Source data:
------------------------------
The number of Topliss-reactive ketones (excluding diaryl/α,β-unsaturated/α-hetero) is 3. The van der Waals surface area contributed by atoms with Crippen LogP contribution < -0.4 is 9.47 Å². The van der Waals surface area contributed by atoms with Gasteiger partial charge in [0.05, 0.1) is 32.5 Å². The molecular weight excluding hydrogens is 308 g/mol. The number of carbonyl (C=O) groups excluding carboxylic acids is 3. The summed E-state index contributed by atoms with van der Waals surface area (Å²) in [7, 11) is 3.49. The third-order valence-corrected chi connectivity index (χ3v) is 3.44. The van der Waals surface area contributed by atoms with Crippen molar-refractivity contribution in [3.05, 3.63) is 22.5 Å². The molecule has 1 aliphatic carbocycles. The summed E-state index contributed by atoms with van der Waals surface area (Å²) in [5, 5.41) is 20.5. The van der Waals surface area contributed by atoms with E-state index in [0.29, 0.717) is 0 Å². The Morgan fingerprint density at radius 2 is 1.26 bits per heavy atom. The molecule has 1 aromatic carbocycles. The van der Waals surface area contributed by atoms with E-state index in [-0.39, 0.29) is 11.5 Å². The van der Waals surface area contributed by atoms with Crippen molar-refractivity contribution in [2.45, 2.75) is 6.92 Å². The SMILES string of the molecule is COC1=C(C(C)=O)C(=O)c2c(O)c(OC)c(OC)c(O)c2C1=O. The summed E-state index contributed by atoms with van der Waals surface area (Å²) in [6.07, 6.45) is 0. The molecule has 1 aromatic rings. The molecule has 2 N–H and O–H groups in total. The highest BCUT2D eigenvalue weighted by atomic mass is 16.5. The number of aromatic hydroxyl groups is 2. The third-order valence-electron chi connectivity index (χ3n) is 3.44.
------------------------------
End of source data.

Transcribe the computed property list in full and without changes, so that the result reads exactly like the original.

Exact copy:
The number of Topliss-reactive ketones (excluding diaryl/α,β-unsaturated/α-hetero) is 3. The van der Waals surface area contributed by atoms with Crippen LogP contribution < -0.4 is 9.47 Å². The van der Waals surface area contributed by atoms with Gasteiger partial charge in [0.05, 0.1) is 32.5 Å². The molecular weight excluding hydrogens is 308 g/mol. The number of carbonyl (C=O) groups excluding carboxylic acids is 3. The summed E-state index contributed by atoms with van der Waals surface area (Å²) in [7, 11) is 3.49. The third-order valence-corrected chi connectivity index (χ3v) is 3.44. The van der Waals surface area contributed by atoms with Crippen molar-refractivity contribution in [3.05, 3.63) is 22.5 Å². The molecule has 1 aliphatic carbocycles. The summed E-state index contributed by atoms with van der Waals surface area (Å²) in [5, 5.41) is 20.5. The van der Waals surface area contributed by atoms with E-state index in [0.29, 0.717) is 0 Å². The Morgan fingerprint density at radius 2 is 1.26 bits per heavy atom. The molecule has 1 aromatic carbocycles. The van der Waals surface area contributed by atoms with E-state index in [-0.39, 0.29) is 11.5 Å². The van der Waals surface area contributed by atoms with Crippen molar-refractivity contribution in [2.45, 2.75) is 6.92 Å². The SMILES string of the molecule is COC1=C(C(C)=O)C(=O)c2c(O)c(OC)c(OC)c(O)c2C1=O. The summed E-state index contributed by atoms with van der Waals surface area (Å²) in [6.07, 6.45) is 0. The molecule has 1 aromatic rings. The molecule has 2 N–H and O–H groups in total. The highest BCUT2D eigenvalue weighted by atomic mass is 16.5. The number of aromatic hydroxyl groups is 2. The third-order valence-electron chi connectivity index (χ3n) is 3.44.